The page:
Feature Archive

When Your Period Signals a Problem

Pain, bleeding, and missed periods may be signs that something is wrong.

By Dulce Zamora
WebMD Feature

Reviewed By Brunilda Nazario

In her 20s, Theresa Lauigan experienced heavy bleeding and painful cramping during her menstrual cycle. Her doctor told her she had fibroids, noncancerous growths in her uterus, and termed it a "wait and see" situation. A few years later, when the menstrual pain became unbearable, Theresa pressed her doctor to further investigate the matter.

Turns out, she has endometriosis -- a gynecological condition in which the lining of the uterus, which is usually shed monthly, is present outside of the uterus. The condition is associated with chronic pelvic pain and can be associated with infertility.

Theresa has had two surgeries to take care of the problem.

Theresa's menstrual pain is now more manageable, but wishes the endometriosis was found earlier. Because of complications that developed, doctors say her ability to have children is impaired. Her best bet for pregnancy is in vitro fertilization within the next few years.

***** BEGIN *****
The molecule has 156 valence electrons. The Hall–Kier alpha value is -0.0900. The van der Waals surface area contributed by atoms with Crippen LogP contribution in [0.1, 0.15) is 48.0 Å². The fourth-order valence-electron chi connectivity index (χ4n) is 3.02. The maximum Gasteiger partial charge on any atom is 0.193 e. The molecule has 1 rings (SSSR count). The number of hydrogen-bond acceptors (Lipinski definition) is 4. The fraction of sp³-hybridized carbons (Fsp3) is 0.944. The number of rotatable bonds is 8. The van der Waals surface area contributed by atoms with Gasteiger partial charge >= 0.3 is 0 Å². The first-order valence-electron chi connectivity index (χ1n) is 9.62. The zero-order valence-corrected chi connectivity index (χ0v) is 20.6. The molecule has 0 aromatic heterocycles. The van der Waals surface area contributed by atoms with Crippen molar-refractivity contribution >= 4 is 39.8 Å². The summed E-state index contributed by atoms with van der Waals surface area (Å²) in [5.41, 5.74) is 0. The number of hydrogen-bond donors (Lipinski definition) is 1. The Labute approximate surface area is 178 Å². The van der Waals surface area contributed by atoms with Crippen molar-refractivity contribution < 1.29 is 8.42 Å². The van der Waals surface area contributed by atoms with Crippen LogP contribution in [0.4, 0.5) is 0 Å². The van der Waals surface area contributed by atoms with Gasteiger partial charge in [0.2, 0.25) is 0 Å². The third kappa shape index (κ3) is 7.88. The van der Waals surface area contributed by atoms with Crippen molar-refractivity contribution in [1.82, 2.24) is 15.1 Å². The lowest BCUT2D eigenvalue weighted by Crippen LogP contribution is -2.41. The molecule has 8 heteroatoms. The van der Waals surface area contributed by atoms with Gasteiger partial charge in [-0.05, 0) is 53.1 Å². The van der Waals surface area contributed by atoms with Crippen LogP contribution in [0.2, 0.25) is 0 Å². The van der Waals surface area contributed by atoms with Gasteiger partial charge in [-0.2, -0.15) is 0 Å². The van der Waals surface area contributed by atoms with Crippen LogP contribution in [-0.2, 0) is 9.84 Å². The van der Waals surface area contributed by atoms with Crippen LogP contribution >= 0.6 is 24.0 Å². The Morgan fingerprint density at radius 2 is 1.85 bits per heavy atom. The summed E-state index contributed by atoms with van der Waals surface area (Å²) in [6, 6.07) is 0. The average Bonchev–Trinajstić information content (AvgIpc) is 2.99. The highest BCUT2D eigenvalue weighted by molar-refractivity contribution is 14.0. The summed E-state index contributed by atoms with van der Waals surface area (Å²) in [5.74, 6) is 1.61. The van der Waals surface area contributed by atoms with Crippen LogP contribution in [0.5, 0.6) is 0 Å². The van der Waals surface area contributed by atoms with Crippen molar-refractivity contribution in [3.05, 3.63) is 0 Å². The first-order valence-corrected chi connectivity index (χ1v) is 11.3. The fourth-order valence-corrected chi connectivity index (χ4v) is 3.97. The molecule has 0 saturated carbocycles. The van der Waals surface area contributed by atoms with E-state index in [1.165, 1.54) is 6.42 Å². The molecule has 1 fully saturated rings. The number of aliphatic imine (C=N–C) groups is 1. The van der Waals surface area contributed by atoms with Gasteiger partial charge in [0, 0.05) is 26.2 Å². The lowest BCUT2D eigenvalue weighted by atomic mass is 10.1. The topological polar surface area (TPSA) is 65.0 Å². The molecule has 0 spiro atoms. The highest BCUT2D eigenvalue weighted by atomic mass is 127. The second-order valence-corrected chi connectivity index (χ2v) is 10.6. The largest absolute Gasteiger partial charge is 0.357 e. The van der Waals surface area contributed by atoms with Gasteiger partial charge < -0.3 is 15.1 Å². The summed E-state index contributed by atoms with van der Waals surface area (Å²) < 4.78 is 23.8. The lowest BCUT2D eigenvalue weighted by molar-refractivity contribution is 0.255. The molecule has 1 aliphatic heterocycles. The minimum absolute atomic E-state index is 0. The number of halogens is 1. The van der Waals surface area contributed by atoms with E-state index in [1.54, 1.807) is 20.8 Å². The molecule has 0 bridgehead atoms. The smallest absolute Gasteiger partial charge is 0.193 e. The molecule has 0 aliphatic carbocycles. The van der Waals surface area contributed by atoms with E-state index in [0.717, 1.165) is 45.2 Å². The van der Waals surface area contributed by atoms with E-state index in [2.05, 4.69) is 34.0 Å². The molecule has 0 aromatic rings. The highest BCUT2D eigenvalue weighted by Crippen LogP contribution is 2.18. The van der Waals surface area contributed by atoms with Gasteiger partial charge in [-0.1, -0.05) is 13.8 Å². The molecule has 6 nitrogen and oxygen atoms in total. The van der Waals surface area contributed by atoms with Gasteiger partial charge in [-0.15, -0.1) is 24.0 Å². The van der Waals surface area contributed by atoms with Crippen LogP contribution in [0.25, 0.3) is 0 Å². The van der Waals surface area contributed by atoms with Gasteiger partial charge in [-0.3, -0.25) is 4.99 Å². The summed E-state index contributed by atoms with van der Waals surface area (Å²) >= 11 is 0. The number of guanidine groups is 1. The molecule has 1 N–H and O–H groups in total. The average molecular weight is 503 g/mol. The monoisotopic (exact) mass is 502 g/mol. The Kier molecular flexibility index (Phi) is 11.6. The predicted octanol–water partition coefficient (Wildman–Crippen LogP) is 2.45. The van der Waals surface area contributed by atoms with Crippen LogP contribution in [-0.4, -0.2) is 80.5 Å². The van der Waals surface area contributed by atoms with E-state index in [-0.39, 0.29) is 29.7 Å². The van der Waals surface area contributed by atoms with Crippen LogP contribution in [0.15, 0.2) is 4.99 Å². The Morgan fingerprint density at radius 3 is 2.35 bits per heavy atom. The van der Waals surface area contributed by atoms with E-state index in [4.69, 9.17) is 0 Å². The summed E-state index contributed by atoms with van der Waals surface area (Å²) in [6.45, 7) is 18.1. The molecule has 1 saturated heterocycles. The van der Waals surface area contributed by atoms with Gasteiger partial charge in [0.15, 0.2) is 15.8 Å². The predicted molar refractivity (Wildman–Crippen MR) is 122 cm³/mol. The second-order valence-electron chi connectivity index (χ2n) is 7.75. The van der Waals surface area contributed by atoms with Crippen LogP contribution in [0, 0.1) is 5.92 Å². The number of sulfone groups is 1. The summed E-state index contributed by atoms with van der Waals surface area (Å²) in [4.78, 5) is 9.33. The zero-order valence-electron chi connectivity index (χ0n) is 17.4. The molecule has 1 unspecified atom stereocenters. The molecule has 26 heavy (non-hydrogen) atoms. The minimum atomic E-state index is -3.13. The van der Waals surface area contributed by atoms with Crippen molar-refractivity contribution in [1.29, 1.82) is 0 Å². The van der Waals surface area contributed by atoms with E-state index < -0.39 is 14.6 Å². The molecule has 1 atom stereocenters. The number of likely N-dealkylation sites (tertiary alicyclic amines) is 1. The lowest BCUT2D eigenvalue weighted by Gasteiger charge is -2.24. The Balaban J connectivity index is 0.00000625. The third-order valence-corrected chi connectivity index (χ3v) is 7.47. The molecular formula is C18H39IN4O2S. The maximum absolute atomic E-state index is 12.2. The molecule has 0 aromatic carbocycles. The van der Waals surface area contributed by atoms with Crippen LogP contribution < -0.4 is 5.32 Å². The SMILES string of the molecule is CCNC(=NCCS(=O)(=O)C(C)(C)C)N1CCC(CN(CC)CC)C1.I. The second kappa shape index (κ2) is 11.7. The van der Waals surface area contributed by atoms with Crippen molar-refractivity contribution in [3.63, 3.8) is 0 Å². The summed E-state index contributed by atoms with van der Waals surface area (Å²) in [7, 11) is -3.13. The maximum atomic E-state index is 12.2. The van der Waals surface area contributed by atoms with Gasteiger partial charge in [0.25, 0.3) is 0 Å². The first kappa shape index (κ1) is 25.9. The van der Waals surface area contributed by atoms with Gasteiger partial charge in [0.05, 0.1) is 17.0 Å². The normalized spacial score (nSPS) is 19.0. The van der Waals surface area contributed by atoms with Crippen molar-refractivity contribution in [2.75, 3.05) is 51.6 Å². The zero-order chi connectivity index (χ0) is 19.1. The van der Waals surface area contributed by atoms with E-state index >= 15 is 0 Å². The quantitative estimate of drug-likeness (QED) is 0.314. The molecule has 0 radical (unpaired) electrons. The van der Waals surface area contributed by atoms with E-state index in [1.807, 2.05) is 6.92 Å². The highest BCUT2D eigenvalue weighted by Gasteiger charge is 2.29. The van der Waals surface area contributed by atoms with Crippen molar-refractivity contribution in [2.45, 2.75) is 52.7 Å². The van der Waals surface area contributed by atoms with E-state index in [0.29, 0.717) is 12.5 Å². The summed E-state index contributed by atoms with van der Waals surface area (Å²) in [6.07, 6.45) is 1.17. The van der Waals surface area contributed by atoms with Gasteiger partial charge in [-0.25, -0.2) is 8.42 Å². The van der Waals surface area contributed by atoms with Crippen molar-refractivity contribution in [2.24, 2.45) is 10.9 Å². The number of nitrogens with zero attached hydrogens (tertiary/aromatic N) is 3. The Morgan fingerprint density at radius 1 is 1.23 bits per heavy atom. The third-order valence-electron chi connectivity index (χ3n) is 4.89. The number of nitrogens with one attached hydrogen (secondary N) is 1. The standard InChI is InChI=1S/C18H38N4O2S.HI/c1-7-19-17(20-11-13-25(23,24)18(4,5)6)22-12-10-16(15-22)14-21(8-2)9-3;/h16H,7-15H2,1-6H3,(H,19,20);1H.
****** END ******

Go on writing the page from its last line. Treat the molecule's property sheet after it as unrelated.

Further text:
"If the endometriosis was found earlier, I might have planned my life better," says the 33-year-old, who urges women with severe menstrual problems to speak up. "If a woman feels like something is really going on (with her body), she should really push her doctor more on it."

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